The following article on invasion stripes is an excerpt from Barrett Tillman’ D-Day Encyclopedia. It is available for order now from Amazon and Barnes & Noble. 


On 4 June 1944 nearly every Allied tactical aircraft in Great Britain was painted with ‘‘invasion stripes’’ to prevent or reduce the prospect of friendly aircraft being shot down by U.S. and British forces. D-Day was originally scheduled for the 5th, but weather forced a delay, which probably allowed more RAF and USAAF planes to receive the new paint schemes as part of D-Day planning, though heavy bombers were excepted.

As a generalization, the D-Day markings were three white stripes and two black, each eight to eighteen inches wide on the wings and fuselages, depending on aircraft size. Wing stripes were variously placed on the undersurfaces or top and bottom, depending on the time available. Fuselage stripes frequently encircled the entire airframe. It was said that the enormous quantity required for thousands of aircraft exhausted most of the black and white paint in Britain. Similar markings had been planned for aircraft involved in the Dieppe operation in August 1942.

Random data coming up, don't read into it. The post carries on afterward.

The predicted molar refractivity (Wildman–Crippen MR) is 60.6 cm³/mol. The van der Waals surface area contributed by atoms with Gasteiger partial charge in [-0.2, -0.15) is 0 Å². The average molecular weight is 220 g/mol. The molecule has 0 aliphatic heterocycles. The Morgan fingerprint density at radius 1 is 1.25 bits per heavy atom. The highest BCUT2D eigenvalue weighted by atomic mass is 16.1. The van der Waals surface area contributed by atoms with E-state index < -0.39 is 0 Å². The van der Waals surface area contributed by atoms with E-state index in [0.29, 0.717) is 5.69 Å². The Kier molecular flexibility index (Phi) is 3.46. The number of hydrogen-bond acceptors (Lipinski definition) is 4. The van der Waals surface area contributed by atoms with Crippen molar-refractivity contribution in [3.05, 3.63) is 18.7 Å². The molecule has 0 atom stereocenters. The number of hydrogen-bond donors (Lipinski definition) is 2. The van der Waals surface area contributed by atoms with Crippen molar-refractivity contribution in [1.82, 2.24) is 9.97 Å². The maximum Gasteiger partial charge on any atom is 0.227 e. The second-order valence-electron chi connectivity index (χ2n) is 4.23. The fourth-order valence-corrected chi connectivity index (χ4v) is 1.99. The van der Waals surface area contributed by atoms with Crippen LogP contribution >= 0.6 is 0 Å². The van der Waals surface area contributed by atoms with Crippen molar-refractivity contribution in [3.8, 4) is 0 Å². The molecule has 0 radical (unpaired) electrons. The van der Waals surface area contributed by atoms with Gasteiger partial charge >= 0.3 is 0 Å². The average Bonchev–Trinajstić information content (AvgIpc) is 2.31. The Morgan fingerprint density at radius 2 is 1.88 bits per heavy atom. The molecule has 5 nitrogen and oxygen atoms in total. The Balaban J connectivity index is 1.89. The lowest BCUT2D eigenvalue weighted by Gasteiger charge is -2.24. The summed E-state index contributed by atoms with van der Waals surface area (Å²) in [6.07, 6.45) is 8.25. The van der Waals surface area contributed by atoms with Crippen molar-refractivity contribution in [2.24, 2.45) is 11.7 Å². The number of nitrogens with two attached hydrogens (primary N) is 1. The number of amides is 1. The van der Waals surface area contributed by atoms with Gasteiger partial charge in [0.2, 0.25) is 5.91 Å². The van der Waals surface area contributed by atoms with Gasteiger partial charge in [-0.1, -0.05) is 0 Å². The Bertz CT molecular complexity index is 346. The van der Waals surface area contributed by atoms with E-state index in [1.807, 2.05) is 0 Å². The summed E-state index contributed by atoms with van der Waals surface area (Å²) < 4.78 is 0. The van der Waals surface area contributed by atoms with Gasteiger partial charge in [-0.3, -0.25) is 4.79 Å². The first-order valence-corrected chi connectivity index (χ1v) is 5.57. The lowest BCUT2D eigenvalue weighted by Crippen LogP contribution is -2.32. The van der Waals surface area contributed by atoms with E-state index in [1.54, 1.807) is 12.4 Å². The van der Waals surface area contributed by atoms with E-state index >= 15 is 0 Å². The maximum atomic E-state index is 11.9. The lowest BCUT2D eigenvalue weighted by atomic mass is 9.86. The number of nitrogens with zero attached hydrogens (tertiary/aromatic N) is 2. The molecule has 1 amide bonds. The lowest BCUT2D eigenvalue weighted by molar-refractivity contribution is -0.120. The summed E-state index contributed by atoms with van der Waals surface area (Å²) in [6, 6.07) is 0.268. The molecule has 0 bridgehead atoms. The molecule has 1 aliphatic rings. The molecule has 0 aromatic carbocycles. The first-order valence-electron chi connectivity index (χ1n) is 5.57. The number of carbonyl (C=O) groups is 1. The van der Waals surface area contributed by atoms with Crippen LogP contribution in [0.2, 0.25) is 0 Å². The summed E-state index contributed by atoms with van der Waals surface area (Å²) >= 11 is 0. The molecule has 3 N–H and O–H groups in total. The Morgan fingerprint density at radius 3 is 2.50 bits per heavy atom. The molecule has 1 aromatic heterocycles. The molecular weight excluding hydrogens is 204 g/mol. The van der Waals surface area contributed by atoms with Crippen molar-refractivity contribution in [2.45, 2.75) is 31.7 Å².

This article is part of our larger selection of posts about the Normandy Invasion. To learn more, click here for our comprehensive guide to D-Day.

 


This article on invasion stripes is from the book D-Day Encyclopedia, © 2014 by Barrett Tillman. Please use this data for any reference citations. To order this book, please visit its online sales page at Amazon or Barnes & Noble.

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